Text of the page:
I woke up this morning at 5:30 to go running with a group of students. I wish I had brought my video camera! About 100 students ran down the street towards the sunrise, singing and chanting different songs as they ran. And run we did! My legs are sore.
When we returned from our jog, I went to the mess hall where the students shared some porridge with me. Porridge is more of a beverage than a meal. As I sipped it from a mug I imagined that I was drinking a liquid corn tortilla.
After breakfast was Umuganda, the required community service that takes place the last Saturday of every month in Rwanda. But on the way to Umuganda, I noticed a group of students going into a compound. I entered to see what they were doing.
As I stepped through the gate, I saw a field leading up to a large ramshackle house with a fireplace on its exterior. Two small cows grazed the property, which was bounded by a brick wall at its perimeter. In one corner stood a water tank; in another, stables for cows. I joined my students in exploring the area.
It was apparent that the house had been first-rate at one time. Someone important had once lived here. As we wandered through the stables, the courtyard, and the house, one of my students explained to me that the property was once owned by the man who founded our school. But now he is in prison in a neighboring country for crimes which he committed during the genocide.
Exploring the compound brought back memories of the disc golf course in Washington that I visited with my dad and brother-in-law just before coming to Rwanda. The course was built on the grounds of an abandoned insane asylum. The old buildings there had become legendary and a place for teenagers to explore and to scare each other in. This compound in Rwanda has its own legend. According to my students, the former owner buried a large sum of money somewhere on the premises before he was taken away to face trial, but it has never been found.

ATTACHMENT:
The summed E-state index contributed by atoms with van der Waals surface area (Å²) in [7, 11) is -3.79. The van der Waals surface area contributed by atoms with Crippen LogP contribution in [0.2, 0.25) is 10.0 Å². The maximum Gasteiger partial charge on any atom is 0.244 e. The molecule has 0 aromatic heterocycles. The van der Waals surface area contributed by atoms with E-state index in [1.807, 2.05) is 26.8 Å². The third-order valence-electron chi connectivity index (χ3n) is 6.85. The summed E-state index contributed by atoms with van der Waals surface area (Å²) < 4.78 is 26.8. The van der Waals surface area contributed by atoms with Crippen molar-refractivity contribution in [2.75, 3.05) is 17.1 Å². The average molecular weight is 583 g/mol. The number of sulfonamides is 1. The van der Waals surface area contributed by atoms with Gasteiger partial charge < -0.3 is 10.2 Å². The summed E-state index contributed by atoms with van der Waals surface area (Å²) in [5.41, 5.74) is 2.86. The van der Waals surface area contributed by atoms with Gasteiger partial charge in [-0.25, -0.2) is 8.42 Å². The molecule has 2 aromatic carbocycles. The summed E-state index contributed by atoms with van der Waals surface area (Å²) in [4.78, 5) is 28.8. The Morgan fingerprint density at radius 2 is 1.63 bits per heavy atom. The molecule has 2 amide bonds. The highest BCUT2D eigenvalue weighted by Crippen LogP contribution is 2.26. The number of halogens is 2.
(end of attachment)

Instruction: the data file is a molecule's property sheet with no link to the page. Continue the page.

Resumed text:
My community is littered with abandoned buildings like this. In my mind, it is a physical manifestation of a society trying to rebuild itself. I get a sense that, much like these buildings, many people here feel torn down. We are here to help them build themselves back up.
Some people call the subject of the genocide “the ghost in the room.” You might go about your entire day without noticing it. And most days you won’t. People do not talk about it often, but it is on everyone’s mind. Yet, I am so impressed with the ability of the Rwandan people to move on and take such strides forward in development after such a terrible event.
Walking through that old, run-down house reminded me of something my headmaster told me one night over dinner: “People were killed in this school during the genocide.” Great dinner conversation! And now I know not only that people were killed here, but also that they were killed by the very man who ran the school. What an abominable man! I noticed that the closets in that man’s house were the same style as the one in my room. It brings these questions floating back up into my head: Was anyone killed in this room I sleep in? Did anyone try hiding in that closet? But the fact that I still have to wonder is an indication of Rwanda’s ability to pull together the pieces that remain and rebuild them into something that only vaguely resembles the split society it once was. Turi kumwe. We are together.